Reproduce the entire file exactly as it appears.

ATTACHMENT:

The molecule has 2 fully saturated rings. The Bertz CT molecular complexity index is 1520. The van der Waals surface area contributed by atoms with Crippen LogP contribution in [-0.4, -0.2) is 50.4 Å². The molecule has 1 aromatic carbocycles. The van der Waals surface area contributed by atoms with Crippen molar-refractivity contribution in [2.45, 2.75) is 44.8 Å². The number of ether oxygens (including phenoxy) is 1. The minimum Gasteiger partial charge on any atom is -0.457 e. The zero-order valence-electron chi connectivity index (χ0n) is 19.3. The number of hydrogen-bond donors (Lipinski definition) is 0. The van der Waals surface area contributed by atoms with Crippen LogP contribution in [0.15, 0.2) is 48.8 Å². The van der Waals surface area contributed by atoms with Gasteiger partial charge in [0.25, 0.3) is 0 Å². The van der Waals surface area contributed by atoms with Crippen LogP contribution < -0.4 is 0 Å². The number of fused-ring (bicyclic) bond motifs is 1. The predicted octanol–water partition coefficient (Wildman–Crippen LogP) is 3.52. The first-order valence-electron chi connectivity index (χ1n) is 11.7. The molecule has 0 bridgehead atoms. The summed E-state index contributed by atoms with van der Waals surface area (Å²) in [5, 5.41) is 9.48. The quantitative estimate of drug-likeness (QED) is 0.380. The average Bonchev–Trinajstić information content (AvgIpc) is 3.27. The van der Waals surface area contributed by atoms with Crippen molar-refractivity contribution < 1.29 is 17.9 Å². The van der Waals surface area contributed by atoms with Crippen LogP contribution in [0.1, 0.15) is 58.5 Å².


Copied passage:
The molecule has 2 fully saturated rings. The Bertz CT molecular complexity index is 1520. The van der Waals surface area contributed by atoms with Crippen LogP contribution in [-0.4, -0.2) is 50.4 Å². The molecule has 1 aromatic carbocycles. The van der Waals surface area contributed by atoms with Crippen molar-refractivity contribution in [2.45, 2.75) is 44.8 Å². The number of ether oxygens (including phenoxy) is 1. The minimum Gasteiger partial charge on any atom is -0.457 e. The zero-order valence-electron chi connectivity index (χ0n) is 19.3. The number of hydrogen-bond donors (Lipinski definition) is 0. The van der Waals surface area contributed by atoms with Crippen LogP contribution in [0.15, 0.2) is 48.8 Å². The van der Waals surface area contributed by atoms with Gasteiger partial charge in [0.25, 0.3) is 0 Å². The van der Waals surface area contributed by atoms with Crippen LogP contribution < -0.4 is 0 Å². The number of fused-ring (bicyclic) bond motifs is 1. The predicted octanol–water partition coefficient (Wildman–Crippen LogP) is 3.52. The first-order valence-electron chi connectivity index (χ1n) is 11.7. The molecule has 0 bridgehead atoms. The summed E-state index contributed by atoms with van der Waals surface area (Å²) in [5, 5.41) is 9.48. The quantitative estimate of drug-likeness (QED) is 0.380. The average Bonchev–Trinajstić information content (AvgIpc) is 3.27. The van der Waals surface area contributed by atoms with Crippen molar-refractivity contribution < 1.29 is 17.9 Å². The van der Waals surface area contributed by atoms with Crippen LogP contribution in [0.1, 0.15) is 58.5 Å².